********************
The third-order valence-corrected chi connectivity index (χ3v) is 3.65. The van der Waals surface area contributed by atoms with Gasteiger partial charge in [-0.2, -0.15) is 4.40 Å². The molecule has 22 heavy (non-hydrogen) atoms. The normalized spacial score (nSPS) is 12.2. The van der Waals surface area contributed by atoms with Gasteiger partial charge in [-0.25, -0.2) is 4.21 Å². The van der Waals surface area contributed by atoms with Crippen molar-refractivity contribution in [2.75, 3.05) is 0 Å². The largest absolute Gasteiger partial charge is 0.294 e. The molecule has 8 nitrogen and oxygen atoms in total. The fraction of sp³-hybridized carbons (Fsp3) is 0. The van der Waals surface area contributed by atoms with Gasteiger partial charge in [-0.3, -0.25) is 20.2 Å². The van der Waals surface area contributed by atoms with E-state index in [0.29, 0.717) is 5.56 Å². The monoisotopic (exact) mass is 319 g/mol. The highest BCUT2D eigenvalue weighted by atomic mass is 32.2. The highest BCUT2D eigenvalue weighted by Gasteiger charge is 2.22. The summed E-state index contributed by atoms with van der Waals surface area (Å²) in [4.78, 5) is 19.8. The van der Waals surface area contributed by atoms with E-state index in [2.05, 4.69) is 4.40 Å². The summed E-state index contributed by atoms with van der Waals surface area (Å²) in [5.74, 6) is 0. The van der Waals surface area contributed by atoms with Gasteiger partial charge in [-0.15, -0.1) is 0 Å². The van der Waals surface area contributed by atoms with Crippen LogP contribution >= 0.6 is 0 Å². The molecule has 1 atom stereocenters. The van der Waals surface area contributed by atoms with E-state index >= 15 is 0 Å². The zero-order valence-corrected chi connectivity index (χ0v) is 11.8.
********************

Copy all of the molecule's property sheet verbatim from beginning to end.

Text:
The third-order valence-corrected chi connectivity index (χ3v) is 3.65. The van der Waals surface area contributed by atoms with Gasteiger partial charge in [-0.2, -0.15) is 4.40 Å². The molecule has 22 heavy (non-hydrogen) atoms. The normalized spacial score (nSPS) is 12.2. The van der Waals surface area contributed by atoms with Gasteiger partial charge in [-0.25, -0.2) is 4.21 Å². The van der Waals surface area contributed by atoms with Crippen molar-refractivity contribution in [2.75, 3.05) is 0 Å². The largest absolute Gasteiger partial charge is 0.294 e. The molecule has 8 nitrogen and oxygen atoms in total. The fraction of sp³-hybridized carbons (Fsp3) is 0. The van der Waals surface area contributed by atoms with Gasteiger partial charge in [-0.3, -0.25) is 20.2 Å². The van der Waals surface area contributed by atoms with E-state index in [0.29, 0.717) is 5.56 Å². The monoisotopic (exact) mass is 319 g/mol. The highest BCUT2D eigenvalue weighted by atomic mass is 32.2. The highest BCUT2D eigenvalue weighted by Gasteiger charge is 2.22. The summed E-state index contributed by atoms with van der Waals surface area (Å²) in [4.78, 5) is 19.8. The van der Waals surface area contributed by atoms with E-state index in [2.05, 4.69) is 4.40 Å². The summed E-state index contributed by atoms with van der Waals surface area (Å²) in [5.74, 6) is 0. The van der Waals surface area contributed by atoms with Gasteiger partial charge in [-0.15, -0.1) is 0 Å². The van der Waals surface area contributed by atoms with Crippen LogP contribution >= 0.6 is 0 Å². The molecule has 1 atom stereocenters. The van der Waals surface area contributed by atoms with E-state index >= 15 is 0 Å². The zero-order valence-corrected chi connectivity index (χ0v) is 11.8.